Microsoft, in tandem with Activision, has made the case that cloud gaming isn’t actually expected to be as big as everyone expects them to be.
Of course, the two companies made these arguments in front of the CMA, in their responses to CMA’s provisional findings. It’s a doubtful statement particularly in Microsoft’s part, but let’s review how they reached that conclusion in the first place.
Activision seems to be more credible in stating this belief. In page three of their document titled ACTIVISION BLIZZARD’S RESPONSE TO THE PROVISIONAL FINDINGS, dated March 2, 2023, they say this:
“Cloud gaming is a transient technology.
The computing power of consumer electronics hardware – in particular mobile phones – is developing so rapidly that it will soon, further constraining the future growth and reach of cloud gaming. All forms of local processing (e.g. smart TVs, laptops, tablets and phones) have increasingly powerful processing capabilities, that are more efficient and available than streaming.”
Activision shares similar sentiments in the rest of their document, arguing the point that Activision really had no interest in entering cloud gaming on their own.
But their point here is that they have no faith that cloud gaming will be the future of video games. In particular, this is because technology is still catching up to make advanced tech more affordable at a rapid pace. If cloud games are still more advanced, consumers will still be happy with the tech on their phones, tablets, and laptops.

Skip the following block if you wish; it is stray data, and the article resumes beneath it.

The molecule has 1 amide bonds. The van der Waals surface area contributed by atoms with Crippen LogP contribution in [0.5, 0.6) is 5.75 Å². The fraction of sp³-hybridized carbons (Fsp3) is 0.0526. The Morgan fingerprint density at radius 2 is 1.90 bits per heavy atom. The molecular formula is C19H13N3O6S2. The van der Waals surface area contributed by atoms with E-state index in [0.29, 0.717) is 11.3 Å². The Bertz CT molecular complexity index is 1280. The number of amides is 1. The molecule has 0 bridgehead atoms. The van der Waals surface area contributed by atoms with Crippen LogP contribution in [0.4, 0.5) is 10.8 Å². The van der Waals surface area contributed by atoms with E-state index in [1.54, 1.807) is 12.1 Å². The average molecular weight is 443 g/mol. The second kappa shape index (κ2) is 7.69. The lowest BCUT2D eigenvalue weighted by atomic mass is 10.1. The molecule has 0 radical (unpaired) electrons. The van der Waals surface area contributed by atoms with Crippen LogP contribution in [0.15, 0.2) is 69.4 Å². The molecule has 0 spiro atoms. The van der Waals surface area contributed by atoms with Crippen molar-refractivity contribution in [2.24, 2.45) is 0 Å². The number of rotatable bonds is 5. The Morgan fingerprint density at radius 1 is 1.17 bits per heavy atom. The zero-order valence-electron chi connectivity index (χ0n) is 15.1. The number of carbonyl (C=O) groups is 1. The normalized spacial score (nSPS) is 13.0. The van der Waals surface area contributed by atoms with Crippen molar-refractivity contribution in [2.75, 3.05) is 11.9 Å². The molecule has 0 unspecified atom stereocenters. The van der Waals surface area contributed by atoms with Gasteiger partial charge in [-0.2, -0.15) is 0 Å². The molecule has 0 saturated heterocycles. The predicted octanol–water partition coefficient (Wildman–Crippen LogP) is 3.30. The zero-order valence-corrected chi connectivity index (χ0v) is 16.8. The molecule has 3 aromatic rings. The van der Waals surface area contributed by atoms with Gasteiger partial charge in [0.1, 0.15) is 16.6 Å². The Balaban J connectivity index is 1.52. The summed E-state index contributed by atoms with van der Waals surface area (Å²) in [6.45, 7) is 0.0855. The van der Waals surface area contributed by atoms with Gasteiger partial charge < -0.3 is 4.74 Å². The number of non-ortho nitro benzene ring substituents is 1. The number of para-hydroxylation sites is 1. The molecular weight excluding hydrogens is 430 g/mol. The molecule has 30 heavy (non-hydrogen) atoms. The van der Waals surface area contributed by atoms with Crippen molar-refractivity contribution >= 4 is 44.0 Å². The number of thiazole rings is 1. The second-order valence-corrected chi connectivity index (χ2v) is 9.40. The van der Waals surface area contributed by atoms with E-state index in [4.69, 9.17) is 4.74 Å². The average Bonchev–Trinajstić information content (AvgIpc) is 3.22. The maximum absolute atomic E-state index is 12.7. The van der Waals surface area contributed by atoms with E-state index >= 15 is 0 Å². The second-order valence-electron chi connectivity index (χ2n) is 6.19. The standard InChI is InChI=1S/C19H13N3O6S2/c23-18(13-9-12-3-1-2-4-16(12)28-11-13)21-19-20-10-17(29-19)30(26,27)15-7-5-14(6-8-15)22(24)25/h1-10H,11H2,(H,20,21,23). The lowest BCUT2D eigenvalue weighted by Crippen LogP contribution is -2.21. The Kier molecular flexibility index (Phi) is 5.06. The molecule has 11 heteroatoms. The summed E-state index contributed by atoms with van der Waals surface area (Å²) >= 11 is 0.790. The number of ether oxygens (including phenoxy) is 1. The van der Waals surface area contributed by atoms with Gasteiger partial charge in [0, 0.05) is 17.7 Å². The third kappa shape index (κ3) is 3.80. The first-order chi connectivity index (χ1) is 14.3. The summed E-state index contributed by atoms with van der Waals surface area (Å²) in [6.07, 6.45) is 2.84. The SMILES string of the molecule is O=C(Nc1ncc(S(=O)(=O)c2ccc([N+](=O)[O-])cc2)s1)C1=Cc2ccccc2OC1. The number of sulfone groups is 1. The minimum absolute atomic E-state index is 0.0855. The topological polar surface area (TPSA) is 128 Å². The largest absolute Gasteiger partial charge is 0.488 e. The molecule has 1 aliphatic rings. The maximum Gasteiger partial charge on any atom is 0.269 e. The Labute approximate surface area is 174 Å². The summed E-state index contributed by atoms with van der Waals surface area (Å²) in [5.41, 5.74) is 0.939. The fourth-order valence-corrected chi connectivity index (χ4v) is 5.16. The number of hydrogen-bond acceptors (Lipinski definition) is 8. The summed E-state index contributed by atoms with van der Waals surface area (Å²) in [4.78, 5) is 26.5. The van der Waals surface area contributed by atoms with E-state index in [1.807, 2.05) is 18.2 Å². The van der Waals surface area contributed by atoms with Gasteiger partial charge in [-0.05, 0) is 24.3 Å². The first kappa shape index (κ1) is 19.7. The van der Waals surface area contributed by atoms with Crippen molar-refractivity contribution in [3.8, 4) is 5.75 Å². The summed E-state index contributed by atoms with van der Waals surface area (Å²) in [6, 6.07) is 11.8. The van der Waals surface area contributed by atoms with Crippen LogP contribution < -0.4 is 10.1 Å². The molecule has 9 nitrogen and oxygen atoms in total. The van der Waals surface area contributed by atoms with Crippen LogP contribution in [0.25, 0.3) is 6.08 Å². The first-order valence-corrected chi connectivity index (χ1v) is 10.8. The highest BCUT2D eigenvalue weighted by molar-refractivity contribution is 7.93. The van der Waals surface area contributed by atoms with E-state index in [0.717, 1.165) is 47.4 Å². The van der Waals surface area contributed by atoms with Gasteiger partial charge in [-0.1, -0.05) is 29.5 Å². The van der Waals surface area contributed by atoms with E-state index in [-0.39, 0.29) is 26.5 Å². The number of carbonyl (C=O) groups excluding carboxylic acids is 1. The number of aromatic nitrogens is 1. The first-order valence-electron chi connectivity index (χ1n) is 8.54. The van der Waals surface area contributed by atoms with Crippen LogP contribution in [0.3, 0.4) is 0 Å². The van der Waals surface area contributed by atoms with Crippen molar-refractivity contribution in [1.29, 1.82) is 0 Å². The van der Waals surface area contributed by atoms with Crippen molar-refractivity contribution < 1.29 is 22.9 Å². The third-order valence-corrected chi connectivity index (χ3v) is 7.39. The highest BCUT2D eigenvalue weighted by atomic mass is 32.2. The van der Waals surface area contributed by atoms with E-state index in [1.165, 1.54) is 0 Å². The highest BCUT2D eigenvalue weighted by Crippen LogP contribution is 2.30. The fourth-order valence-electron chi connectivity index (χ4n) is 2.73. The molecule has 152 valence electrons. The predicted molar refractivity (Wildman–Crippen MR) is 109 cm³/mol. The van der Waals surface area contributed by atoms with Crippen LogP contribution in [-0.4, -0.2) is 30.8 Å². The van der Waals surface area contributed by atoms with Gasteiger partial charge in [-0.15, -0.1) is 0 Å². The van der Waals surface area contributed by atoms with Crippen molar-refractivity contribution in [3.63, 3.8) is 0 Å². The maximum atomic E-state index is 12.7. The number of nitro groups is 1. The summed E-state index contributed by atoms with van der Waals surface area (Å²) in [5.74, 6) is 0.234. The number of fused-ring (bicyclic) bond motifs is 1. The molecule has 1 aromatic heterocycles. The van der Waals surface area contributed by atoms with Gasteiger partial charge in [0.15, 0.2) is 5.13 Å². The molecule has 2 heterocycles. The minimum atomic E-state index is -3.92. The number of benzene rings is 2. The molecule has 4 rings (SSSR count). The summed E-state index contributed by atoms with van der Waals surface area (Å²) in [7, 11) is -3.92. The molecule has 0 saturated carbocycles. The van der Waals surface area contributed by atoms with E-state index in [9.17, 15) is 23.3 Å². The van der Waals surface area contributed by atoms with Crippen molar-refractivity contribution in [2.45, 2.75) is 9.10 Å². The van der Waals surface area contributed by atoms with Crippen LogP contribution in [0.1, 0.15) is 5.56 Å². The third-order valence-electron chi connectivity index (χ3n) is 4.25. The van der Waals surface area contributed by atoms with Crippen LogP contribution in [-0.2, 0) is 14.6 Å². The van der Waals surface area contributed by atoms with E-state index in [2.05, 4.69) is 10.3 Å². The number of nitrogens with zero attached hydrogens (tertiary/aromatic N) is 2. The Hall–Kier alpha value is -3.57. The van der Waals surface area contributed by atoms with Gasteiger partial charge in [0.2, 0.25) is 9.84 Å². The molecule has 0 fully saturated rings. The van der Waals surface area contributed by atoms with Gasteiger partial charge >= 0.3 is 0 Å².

Microsoft’s claim, however, makes one wonder if they are being as honest to the CMA as they have successfully projected themselves to be so far.
On their document titled MICROSOFT’S RESPONSE TO THE CMA’S PROVISIONAL FINDINGS, dated March 2, 2023, Microsoft said this on pages 48 to 49:
“Cloud gaming on PC – which is the focus of the CMA’s theory of harm – is de minimis, accounting for an extremely small proportion of the roughly 18 million PC gamers in the UK (i.e., less than [REDACTED]%).
The Merriam Webster dictionary defines de minimis as “lacking significance or importance : so minor as to merit disregard.” The Cornell Law School’s WEX (the school’s legal dictionary and encyclopedia) defines de minimis as “something that is very trifling or of little importance. Usually refers to something so small, whether in dollar terms, importance, or severity, that the law will not consider it. For example, the di minimis fringe benefit rule in tax law allows the exclusion of tax on di minimis fringe benefits.”
While the use of a legal term as de minimis may be daunting, its meaning seems straightforward here. Microsoft is claiming that cloud gaming’s impact on the industry as a whole is insignificant, so much so that it isn’t worth consideration under legal parameters.
For a company that’s spent millions on getting their cloud gaming initiative off the ground, that’s quite a claim. But that’s not all.
Microsoft says this on page 49:
“Even if cloud gaming grows, Microsoft expects that it will account for only [REDACTED] % of the total consumer spend on gaming by 2025. The nascent state of cloud gaming means that the CMA’s theory of harm is inherently highly speculative and the Provisional Findings paint an exaggerated and overly optimistic view of the prospects for the segment.”
Obviously, the big question raised here is why is Microsoft in the cloud gaming business now if it isn’t that successful, and they don’t expect it to be that much bigger? Maybe Microsoft has found a way to make it profitable, but it still boggles the mind if they’re really sticking to a business that isn’t that big.
I suppose the same argument can be made about all the companies investing in VR, hoping they’re all in early on a technology that will be much bigger and more profitable in a future they’re not sure is coming. If that’s really what Microsoft is thinking, this whole thing may prove to be a foolhardy venture in the end.